OAKLAND, Calif. – Today, President Barack Obama made history by signing landmark health reform legislation. The bill expands health coverage to the majority of California ’s 8 million uninsured, including communities of color who comprise two-thirds of the uninsured in our state.
“We applaud the President and members of Congress for making health care reform a reality,” said Ellen Wu, Executive Director of the California Pan-Ethnic Health Network (CPEHN). “California , and communities of color, are the biggest winners of this reform, as 2.78 million people of color will now be able to get health insurance.”
“81% percent of African Americans who are currently uninsured will have an opportunity to get coverage through Medicaid expansions or subsidies,” cited Calvin Freeman, Executive Director of the California Black Health Network. “In addition, 60% of Latinos and Asians and Pacific Islanders who are uninsured will also get coverage,” according to an analysis by CPEHN using data from the UCLA California Health Interview Survey.
The bill increases access to health coverage by expanding public programs and providing federal subsidies to families so they can afford to buy individual health insurance in a national exchange if employer sponsored coverage is not available. The bill also provides important funds for prevention including community transformation grants beginning in 2010, a provision which is critical to addressing the health of communities of color. The grants will allow communities in underserved areas to apply for funding to promote better health through increased access to school playgrounds, safe places to engage in physical activity, as well as better access to nutritious foods.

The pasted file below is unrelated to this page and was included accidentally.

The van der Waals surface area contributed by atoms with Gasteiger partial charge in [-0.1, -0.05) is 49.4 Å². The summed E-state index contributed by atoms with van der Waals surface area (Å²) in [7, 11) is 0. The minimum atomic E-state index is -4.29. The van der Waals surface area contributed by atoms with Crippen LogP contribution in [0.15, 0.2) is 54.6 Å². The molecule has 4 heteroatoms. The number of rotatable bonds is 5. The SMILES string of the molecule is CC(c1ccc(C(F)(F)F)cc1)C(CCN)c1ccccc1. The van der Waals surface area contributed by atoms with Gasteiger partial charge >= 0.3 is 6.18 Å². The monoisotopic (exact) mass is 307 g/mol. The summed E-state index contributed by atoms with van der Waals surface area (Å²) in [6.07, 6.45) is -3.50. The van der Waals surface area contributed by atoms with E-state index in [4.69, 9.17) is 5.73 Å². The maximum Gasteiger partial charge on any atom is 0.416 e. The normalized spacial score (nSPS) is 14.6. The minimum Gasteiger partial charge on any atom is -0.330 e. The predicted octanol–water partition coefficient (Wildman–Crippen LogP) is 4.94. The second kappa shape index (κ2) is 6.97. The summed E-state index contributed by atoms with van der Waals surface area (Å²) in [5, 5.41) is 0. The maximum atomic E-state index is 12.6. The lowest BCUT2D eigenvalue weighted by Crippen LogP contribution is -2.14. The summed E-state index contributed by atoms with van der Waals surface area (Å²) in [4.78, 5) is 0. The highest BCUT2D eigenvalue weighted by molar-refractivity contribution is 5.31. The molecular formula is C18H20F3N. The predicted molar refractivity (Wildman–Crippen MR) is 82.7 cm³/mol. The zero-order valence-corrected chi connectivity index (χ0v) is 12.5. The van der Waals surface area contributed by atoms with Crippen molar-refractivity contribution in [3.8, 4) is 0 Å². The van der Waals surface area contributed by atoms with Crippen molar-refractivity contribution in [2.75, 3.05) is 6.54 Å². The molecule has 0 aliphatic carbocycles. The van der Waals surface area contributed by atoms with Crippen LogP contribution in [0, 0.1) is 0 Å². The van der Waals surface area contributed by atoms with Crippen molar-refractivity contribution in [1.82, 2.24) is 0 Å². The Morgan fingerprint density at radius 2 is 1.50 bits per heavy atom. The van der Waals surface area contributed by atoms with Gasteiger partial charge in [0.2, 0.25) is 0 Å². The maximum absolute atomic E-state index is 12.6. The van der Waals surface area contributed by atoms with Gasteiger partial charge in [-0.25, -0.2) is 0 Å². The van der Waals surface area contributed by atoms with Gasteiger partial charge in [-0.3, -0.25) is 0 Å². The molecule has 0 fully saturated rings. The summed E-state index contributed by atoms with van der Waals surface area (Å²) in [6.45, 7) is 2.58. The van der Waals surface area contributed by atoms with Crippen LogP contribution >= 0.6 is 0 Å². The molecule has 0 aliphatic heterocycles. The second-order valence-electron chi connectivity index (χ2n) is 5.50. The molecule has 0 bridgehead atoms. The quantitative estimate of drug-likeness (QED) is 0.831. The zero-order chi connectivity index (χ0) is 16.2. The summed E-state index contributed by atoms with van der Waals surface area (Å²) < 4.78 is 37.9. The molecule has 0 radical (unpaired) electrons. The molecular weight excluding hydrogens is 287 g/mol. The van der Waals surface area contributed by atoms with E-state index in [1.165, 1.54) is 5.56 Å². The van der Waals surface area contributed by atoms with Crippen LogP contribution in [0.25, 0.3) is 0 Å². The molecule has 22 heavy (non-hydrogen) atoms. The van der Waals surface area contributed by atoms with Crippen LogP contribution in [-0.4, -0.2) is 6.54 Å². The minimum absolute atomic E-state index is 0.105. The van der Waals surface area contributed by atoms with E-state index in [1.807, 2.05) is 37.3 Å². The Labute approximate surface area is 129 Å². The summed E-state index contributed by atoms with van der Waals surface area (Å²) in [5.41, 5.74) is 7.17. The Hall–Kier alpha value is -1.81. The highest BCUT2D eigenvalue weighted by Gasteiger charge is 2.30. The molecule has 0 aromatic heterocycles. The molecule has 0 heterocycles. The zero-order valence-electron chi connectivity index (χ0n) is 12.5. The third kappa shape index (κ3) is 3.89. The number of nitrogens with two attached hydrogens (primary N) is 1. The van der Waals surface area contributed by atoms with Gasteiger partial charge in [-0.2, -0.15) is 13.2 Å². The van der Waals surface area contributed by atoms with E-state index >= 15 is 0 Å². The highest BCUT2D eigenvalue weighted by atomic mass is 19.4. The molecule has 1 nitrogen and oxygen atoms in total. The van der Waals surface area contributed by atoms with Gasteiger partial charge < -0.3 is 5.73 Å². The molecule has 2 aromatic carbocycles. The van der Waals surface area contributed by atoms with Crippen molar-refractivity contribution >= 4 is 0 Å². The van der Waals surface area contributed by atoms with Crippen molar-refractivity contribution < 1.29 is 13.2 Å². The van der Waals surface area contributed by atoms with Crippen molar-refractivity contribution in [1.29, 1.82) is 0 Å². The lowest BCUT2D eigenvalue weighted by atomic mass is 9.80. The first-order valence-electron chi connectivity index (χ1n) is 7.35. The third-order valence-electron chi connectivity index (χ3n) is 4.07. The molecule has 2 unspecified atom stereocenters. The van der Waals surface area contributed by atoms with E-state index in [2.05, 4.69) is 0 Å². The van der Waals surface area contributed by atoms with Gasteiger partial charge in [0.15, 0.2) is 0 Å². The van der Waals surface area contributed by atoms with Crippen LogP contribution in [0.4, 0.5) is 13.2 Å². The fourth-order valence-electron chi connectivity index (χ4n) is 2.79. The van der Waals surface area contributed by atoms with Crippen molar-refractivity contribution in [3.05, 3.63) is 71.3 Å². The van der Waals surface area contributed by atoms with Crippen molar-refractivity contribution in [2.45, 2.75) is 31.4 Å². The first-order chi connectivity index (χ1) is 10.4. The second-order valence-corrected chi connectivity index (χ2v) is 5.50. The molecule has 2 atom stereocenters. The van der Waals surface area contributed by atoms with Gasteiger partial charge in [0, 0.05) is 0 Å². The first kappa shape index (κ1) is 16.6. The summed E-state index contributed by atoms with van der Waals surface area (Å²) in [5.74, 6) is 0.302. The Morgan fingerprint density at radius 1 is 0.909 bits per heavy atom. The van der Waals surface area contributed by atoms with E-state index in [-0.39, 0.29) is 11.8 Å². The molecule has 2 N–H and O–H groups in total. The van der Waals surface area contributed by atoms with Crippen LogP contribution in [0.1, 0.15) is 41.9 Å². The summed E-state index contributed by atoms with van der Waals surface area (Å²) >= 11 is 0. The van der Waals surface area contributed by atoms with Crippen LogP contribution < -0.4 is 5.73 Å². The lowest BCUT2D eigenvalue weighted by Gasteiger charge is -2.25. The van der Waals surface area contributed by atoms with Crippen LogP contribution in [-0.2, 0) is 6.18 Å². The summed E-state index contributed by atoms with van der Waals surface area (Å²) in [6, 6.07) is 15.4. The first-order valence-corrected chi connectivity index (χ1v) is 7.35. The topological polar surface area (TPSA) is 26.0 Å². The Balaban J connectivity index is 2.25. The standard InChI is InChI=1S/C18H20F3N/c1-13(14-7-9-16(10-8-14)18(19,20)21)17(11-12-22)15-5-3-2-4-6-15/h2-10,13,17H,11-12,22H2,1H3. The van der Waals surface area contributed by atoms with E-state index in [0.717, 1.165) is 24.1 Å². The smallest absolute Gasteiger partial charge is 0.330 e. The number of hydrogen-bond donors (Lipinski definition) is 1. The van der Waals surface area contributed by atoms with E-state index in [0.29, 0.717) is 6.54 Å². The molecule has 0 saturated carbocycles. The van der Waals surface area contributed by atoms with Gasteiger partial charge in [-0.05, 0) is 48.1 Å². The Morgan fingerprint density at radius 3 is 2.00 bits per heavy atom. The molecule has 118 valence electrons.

The bill also permanently reauthorizes the Indian Health Care Improvement Act which provides authority for the provision of health care to more than 1.8 million American Indians and Alaska Natives. “Passage of this bill is a momentous occasion,” said James Allen Crouch, Executive Director of the California Rural Indian Health Board. Crouch, along with other advocates, has been working for over a decade for the reauthorization of IHCIA. “As a result of today’s actions, we will be able to modernize Indian health services, such as by allowing home health care services to be covered.”
CPEHN was founded in 1992 in response to the national health care reform debate. After eighteen years, we are excited to see our vision become a reality.